You can get soft, ‘noisy’ images in low light, and you may get flare when you shoot into the light. The lens doesn’t have true optical zoom and the microphone can struggle with wind and background noise. But if you avoid shooting in difficult light – and you use the right accessories – you can get remarkably good video out of iPhones.

If you already have a recent iPhone or Android phone, you could also consider getting the DJI Pocket: it’s a little stabilised camera that can use your phone as a screen.

iPhone or iPad?

Reasons to buy an iPhone:

  • They generally have better cameras than iPads
  • They’re smaller and easier to handhold.

Reasons to buy an iPad:

  • The bigger screen is better for editing
  • Most are less expensive than iPhones
  • Some (not the Pro and Air models) have a 3.5mm minijack for connecting headphones and microphones.
  • They’re better for group use (eg in schools).

You can shoot on your iPhone then move your clips onto another device – such as an iPad or Mac – for editing. AirDrop, found on all recent iOS devices and Macs, makes this easy.

Apple have removed the headphone socket from all current phones: you’ll need an adapter if you want to connect a microphone.

Used/refurbished devices

Choosing a used or refurbished phone saves money and emissions (around 80% of an iPhone’s lifetime carbon footprint goes into making it). My refurbished SE 2020 works just as well as a new one.

If you do upgrade, you could keep your old phone to get a second angle, or as a ‘crash cam’ in situations when you don’t want to wreck your expensive new phone. If you get the pro Filmic Pro app, you can also use your old phone as a remote.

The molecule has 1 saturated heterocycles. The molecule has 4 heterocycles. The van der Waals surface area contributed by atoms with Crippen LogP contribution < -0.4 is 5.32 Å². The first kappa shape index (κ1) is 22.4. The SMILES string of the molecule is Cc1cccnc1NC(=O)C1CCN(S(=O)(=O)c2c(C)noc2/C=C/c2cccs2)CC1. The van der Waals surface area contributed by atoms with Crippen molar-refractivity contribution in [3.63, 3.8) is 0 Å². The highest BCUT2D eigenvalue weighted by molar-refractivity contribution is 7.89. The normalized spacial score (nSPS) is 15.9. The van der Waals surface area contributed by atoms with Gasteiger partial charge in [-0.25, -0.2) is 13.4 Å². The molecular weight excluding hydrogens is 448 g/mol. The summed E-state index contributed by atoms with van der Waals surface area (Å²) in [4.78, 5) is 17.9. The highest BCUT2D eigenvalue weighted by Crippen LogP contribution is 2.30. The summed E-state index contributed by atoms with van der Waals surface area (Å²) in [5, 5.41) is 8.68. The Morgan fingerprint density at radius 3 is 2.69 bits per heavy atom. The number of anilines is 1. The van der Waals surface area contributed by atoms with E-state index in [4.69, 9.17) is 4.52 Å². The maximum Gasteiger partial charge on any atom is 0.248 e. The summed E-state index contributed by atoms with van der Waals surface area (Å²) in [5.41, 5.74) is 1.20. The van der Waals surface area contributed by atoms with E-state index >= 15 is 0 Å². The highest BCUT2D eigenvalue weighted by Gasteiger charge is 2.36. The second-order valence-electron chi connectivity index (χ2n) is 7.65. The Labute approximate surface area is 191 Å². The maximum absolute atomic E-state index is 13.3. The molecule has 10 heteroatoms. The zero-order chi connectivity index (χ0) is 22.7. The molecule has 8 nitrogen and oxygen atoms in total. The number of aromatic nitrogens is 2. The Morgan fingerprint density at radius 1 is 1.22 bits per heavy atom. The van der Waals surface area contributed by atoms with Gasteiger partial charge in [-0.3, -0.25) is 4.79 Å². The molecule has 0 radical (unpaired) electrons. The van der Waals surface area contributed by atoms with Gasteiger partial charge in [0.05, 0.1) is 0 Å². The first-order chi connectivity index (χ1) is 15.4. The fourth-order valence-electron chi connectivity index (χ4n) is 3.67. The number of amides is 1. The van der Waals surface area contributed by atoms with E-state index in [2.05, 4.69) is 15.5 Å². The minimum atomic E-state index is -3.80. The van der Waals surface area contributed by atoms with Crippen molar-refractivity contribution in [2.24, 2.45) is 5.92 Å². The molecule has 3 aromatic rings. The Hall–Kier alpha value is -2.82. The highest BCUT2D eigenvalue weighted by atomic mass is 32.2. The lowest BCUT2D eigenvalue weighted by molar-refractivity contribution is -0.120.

You can also use one with a lavalier (tieclip) mic as a cheap alternative to a radio mic: put it in the actor/presenter’s pocket and sync it up later.

Accessories for filmmaking

A cage makes your phone easier to hold steady and to mount on a tripod. It also lets you fit accessories like microphones or lights. You may need to take your phone out of its case to fit the cage.

Ulanzi U-Rig Pro mobile filming rig

The basic Ulanzi U-Rig Pro is one of the most affordable cages, with a universal phone clamp and three cold shoe mounts. (The accessories shown are not included).

SmallRig filmmaking kit for iPhone 15 Pro
Smallrig make a range of cages and other accessories for mobile filming, including wireless handles and mounts for accessory lenses. The iPhone 15 Pro kit shown above includes a lens adapter (lens not included) and wireless control handle.

A separate microphone will make a big difference to sound quality. My sound equipment page includes a number of microphones that are suitable for using with phones, mounted on a cage. Some microphones can also mount directly to the phone.

For extra smooth shots you could get the Osmo Mobile SE stabiliser. It also has object tracking and can film cool motion timelapse video. But the cinematic stabilisation on the latest iPhones is so good that you may not need it. I find that a rig with handles is more useful.

Filming apps

Apple’s own Camera app is easy to use. It’s the only app that allows you to film in Cinematic mode.

Using a pro camera app will give you direct access to manual camera controls.

BlackMagic Camera app

The new, free BlackMagic Camera app has the same clean interface as BlackMagic’s professional cameras. All the main camera settings are on the main display. I use it as my main camera app.

Filmic Pro is a subscription-based app. The interface isn’t as easy to use as the BlackMagic app. Its main advantage is remote shooting: you can monitor and control your device from a second iPhone or iPad.

Editing programs

There are several good iPhone editing programs. iMovie is a bit limited on the phone (it’s better on iPad). I prefer VN Editor, which is also free. LumaFusion has more professional features.

I edit my own iPhone videos using Final Cut Pro on a Mac. There’s also an iPad version which works on recent iPad Pro and Air models.